by Alexander Matheou, Regional Representative for East Africa
Over forty thousand people have fled their homes in Moyale, northern Kenya. They have fled from raids that are part of a deadly tussle between two of Kenya’s northern tribes, the Borana and the Gabra, who speak the same language, live side by side, intermarry; but whose historic tensions have been aggravated by a wrestle for decentralised power and resources under Kenya's new constitution.
The rivalry was always there, and delving into it has been part of a man's rite of passage for centuries, through daring cattle rustling or killing a member of the other tribe. Murders and theft would trigger a cycle of revenge attacks, until villages elders would negotiate a temporary peace, based on fair compensation for harm done.
The Borana were traditionally more dominant and numerous, and the Gabra the minority. But over recent decades the Gabra have compensated for their lower numbers by investing more in education, thereby achieving a disproportionate advantage in business and political leadership. Under Kenya's new constitution - which places far more policy and budgetary power in the hands of the regions - control of local authorities is more important than ever, and the Borana are concerned that they might find themselves as a majority under a minority rule.
So the tensions have risen, the stakes of local influence increased, and the tit for tat raids, that killed over 100 people in the last ten years, have reached a new intensity in the first weeks of 2012. Entire villages have been burned to the ground, schools destroyed and whole herds stolen. Thousands of both Borana and Gabra have lost livelihoods and become dependent on the charity of others.
For both tribes, greater safety is found across the border in Ethiopia, where security is enforced more rigorously. The border is locally perceived as an artificial line, cutting through tribal lands, but doing little to divide the solidarity and relations that exist between peoples either side. The constitution may be a national affair, but tribal influence is transnational, and the raids are often cross-border.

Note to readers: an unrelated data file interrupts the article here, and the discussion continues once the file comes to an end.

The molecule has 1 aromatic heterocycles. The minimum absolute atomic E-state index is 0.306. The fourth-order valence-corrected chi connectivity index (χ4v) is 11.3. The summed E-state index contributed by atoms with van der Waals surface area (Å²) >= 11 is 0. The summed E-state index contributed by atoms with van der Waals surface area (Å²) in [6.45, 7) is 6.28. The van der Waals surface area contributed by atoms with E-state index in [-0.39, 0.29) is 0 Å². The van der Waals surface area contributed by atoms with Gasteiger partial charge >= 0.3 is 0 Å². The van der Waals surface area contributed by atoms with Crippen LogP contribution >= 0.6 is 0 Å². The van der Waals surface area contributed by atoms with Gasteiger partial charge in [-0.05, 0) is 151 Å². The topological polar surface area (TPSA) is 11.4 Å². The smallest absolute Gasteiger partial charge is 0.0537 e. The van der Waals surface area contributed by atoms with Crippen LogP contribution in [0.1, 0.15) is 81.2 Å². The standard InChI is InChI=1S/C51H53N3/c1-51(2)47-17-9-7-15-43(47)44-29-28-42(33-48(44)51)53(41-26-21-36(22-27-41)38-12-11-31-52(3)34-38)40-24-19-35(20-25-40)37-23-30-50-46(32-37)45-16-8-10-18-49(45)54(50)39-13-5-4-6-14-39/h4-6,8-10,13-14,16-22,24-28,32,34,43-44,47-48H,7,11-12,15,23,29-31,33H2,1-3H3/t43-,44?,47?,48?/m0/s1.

Movement across the border is about more than attack and retreat, it is an essential part of pastoralist survival in the region. Both the Borana and the Gabra follow migration routes throughout the drought cycle, seeking grazing and water sources. Competition for - and the protection of - the scarce resources has historically heightened tensions between the clans, but political decentralisation could mean that it shifts decisively in one tribe’s favour. Communities on both sides of the border have a vested interest in the outcome.
So the people of Moyale, who walk precariously back home during daylight hours to rummage through their ransacked homes and collect Red Cross aid, see no quick end in sight, and a protracted crisis poses a number of challenges to humanitarian agencies.
Firstly, despite the numbers involved, this is a remote and little known part of the world and, for now at least, the crisis is likely to remain low profile. So the challenge is to make sure there is enough interest and awareness to fund the provision of any emergency survival needs, and security permitting, the restoration of shelter, livelihoods, schools and water points.
Secondly, the deteriorating security situation has made humanitarian access precarious. Locally staffed NGOs are easily perceived as being partisan. Most have now closed down due to insecurity. Only agencies accepted as being impartial by both sides will be able to operate.
Thirdly, this crisis cannot be addressed on one side of the border. There will need to be transnational deliberations for any sustainable peace.
And finally, humanitarian assistance is needed but is not an answer in itself. Communities will only return home when they feel it is safe to do so. This is partly a matter of government providing formal security, but also about community confidence that ‘the other side’ is interested in peace. NGOs have been involved in conflict resolution in the region for years, with mixed success. Now more than ever, there is a need for intermediaries who can bring both sides to the table and negotiate a peaceful way forward.
For now this crisis is likely to unfold far from international headlines, but it marks what may be just the first humanitarian fall out of clans vying for influence under Kenya's second constitution. It is important to rise to the challenge of the conflict in Moyale, not just in the provision of aid, but in showing how neutral, humanitarian agencies can contribute to peace.